I’ll get to that. But that’s the first thing, following God’s plan. Our mission for the foundation is to fund fellowships, for people who have a passion for expanding cancer research and have the intellect to do it. The mission and our purpose in the foundation is to put money into a place where our researchers can potentially save lives.

We went from two years of funding one fellowship, meaning we were giving $15,000 to the university and they were matching it, so that was a $30,000 fellowship. Last year we funded four because we brought in local partners to fund fellowships as well. We gave $60,000 this past year and MSU matched it. I believe that was a success.

That’s pretty nice growth.

I started the foundation in 2011 and now it’s 2017. In the five years we have been able to give a substantial amount of money to the university to focus in on our purpose. 

Your foundation is approaching its five-year anniversary. How is it different sustaining a business from starting one? 

In a start-up you are wearing many hats. To sustain, you have to find the relationships that are necessary to succeed. As an entrepreneur in your first, second or third year you have to decide what you are going to do and what others are going to do for you. Sometimes people don’t want to let go of anything. I created a curriculum to allow students not to trip up on things that I tripped up on. I put everything in there that I didn’t know about, things about lawyers and accountants. How do you do a business plan? Are you wired correctly to be an entrepreneur? If you can’t handle failures or can’t handle a hard day of work, entrepreneurship is not for you. You have to able to let go of some things. 

Doesn’t your sports background give you an intuitive understanding that it’s not just about you?

Yes. And to not be afraid to change when it is time to make a change. There was a scenario where there was a change-out in accounting that I had to have. I changed my logo. You can’t be afraid to pivot.

There is so much that is required of entrepreneurs, but it seems that understanding and serving your customers and cost control are among the most important.

Absolutely. A lot of times where people come into a company or a brand they say I’m going to create what I like without doing market research or asking who is my demographic. Who am I making this for? You have to get out of the “I syndrome.”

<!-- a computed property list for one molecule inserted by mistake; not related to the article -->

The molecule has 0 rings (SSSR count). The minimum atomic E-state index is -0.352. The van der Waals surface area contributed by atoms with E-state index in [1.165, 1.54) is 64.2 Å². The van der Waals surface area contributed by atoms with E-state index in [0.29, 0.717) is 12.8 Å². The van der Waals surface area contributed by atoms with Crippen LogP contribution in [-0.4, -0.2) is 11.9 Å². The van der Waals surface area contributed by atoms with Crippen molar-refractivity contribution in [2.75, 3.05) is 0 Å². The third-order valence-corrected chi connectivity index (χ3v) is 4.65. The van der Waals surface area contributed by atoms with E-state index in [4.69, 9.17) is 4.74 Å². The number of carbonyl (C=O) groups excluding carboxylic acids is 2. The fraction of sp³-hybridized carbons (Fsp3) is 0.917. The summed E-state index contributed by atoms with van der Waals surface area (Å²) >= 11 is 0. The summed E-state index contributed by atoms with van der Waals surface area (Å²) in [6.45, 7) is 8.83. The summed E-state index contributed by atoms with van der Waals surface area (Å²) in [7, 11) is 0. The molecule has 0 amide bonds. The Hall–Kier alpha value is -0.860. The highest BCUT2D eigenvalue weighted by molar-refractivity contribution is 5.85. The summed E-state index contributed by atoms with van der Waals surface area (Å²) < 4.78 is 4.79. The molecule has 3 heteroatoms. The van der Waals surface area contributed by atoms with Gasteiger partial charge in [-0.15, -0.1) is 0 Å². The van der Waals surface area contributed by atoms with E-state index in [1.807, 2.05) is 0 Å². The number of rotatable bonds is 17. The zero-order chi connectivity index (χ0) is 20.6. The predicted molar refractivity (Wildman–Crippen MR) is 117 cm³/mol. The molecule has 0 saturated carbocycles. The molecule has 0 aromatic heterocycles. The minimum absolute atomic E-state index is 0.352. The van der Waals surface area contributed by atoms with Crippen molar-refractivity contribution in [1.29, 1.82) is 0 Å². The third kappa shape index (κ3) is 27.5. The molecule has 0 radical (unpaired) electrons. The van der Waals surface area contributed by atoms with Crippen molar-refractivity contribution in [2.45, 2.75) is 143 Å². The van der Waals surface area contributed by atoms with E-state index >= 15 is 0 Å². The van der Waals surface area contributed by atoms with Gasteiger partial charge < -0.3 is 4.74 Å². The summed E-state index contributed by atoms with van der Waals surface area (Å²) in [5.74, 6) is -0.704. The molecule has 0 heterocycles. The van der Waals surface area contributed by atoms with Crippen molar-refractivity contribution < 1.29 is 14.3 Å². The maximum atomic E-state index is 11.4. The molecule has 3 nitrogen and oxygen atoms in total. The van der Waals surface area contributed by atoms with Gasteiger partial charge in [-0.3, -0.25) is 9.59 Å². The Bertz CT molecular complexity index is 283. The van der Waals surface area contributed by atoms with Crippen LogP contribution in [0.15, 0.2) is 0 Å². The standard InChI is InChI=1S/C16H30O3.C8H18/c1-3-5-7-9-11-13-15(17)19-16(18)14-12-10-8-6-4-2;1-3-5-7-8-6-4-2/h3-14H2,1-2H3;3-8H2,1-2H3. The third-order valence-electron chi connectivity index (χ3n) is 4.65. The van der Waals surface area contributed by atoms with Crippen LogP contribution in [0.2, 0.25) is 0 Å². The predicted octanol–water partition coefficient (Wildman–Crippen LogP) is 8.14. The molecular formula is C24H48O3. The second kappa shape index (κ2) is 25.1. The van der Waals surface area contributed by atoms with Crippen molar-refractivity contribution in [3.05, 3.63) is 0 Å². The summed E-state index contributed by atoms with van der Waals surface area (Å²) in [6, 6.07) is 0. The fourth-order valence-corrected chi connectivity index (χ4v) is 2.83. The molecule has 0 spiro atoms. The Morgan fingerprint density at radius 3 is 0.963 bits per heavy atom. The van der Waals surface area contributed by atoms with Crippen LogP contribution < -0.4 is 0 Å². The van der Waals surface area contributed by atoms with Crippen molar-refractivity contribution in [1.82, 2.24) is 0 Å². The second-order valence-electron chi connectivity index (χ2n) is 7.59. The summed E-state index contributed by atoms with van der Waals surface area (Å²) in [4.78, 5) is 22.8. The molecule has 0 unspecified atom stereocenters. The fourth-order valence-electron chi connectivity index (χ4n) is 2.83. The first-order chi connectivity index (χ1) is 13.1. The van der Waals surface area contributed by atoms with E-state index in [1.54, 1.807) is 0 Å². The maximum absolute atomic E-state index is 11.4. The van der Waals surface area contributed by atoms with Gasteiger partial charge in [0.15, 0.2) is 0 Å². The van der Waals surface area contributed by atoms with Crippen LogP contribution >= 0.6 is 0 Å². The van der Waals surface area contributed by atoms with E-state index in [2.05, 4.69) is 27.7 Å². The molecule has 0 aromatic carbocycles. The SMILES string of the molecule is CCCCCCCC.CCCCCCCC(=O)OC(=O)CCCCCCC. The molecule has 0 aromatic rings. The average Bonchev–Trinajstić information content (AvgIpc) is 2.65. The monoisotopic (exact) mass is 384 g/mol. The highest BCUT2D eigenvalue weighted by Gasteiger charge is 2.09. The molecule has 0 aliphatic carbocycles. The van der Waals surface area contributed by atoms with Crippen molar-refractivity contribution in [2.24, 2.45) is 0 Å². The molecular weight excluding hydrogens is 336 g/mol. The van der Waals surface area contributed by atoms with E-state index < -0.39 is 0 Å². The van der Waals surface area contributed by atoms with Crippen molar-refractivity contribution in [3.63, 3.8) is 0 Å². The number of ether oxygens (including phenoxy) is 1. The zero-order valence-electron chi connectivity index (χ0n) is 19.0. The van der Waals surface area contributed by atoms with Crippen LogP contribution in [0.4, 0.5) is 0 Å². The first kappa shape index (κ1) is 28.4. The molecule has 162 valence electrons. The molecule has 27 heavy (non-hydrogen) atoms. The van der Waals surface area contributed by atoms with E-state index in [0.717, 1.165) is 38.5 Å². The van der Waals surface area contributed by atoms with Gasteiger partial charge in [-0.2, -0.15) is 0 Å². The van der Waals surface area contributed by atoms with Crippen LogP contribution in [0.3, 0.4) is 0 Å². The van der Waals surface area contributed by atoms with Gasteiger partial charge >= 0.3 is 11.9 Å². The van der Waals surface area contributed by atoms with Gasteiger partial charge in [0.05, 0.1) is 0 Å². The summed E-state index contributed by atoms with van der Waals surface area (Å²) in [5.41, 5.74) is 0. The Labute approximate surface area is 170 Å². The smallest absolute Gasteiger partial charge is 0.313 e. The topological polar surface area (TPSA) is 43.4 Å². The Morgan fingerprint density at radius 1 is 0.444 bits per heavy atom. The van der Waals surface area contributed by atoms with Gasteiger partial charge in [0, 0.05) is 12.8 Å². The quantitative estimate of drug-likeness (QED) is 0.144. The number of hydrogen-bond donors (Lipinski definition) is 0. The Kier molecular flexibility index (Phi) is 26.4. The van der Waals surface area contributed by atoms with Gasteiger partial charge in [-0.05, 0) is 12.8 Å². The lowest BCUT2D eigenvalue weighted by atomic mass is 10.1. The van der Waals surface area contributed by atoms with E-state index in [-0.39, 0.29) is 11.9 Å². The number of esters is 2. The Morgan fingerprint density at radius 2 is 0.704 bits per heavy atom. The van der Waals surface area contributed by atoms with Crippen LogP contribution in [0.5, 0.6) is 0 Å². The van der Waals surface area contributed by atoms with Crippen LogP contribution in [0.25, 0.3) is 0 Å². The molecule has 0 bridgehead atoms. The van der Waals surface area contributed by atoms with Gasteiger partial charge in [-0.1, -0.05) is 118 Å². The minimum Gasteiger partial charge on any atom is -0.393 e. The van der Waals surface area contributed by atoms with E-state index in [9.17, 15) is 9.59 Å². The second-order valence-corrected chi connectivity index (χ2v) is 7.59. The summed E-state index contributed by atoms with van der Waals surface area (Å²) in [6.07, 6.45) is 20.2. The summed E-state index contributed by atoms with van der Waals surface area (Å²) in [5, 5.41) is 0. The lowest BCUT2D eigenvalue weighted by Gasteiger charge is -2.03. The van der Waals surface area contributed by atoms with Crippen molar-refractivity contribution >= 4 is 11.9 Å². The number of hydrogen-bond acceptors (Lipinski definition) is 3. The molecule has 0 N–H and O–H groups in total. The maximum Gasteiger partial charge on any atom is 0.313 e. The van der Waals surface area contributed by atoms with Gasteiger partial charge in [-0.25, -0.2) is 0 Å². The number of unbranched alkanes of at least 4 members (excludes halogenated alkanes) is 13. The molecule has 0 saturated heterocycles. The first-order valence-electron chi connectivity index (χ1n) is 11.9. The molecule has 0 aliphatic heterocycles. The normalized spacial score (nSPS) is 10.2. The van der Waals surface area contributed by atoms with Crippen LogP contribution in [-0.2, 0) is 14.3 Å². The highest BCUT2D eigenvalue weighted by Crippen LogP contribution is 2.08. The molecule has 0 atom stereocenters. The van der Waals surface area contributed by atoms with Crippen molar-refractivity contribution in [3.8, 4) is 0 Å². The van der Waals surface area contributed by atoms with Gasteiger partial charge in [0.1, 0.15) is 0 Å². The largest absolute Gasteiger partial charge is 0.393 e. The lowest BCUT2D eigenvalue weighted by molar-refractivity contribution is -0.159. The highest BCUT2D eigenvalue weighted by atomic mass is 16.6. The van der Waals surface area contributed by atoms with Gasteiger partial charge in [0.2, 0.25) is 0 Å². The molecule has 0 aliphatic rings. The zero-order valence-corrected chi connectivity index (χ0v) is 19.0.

I continually step back and look. “Am I fulfilling the purpose of my company.” The purpose of my company is to make other people’s jobs easier. Wearable technology that makes whatever they are doing smoother and easier for them. And if I’m continually focused on that purpose, I am going to make products that are going to benefit the end users because they act as a solution to their problems.

For example?

The undershirt we create absorbs sweat and the bacteria that comes from sweat. There are area situations and arenas where people have issues with sweat. Police officers. They wear ballistic vests that can be very uncomfortable when it’s directly on your skin or a baggy undergarment. That discomfort hinders what you are doing. It’s a big piece in the longevity of their day. You have restaurant workers or firefighters. The same. We work on things that benefit health. It’s what we’ve built our business on.

This conversation with Lauren Aitch has been edited for space and clarity.

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Mickey Hirten

Mickey Hirten

Mickey Hirten is an award winning writer and editor. He has been executive editor of the Lansing State Journal, the Burlington Free Press in Vermont, and was the financial editor and a columnist for the Baltimore Evening Sun. He is the current president of the Michigan Press Association. His wife, Maureen Hirten, is director of the Capital Area District Library.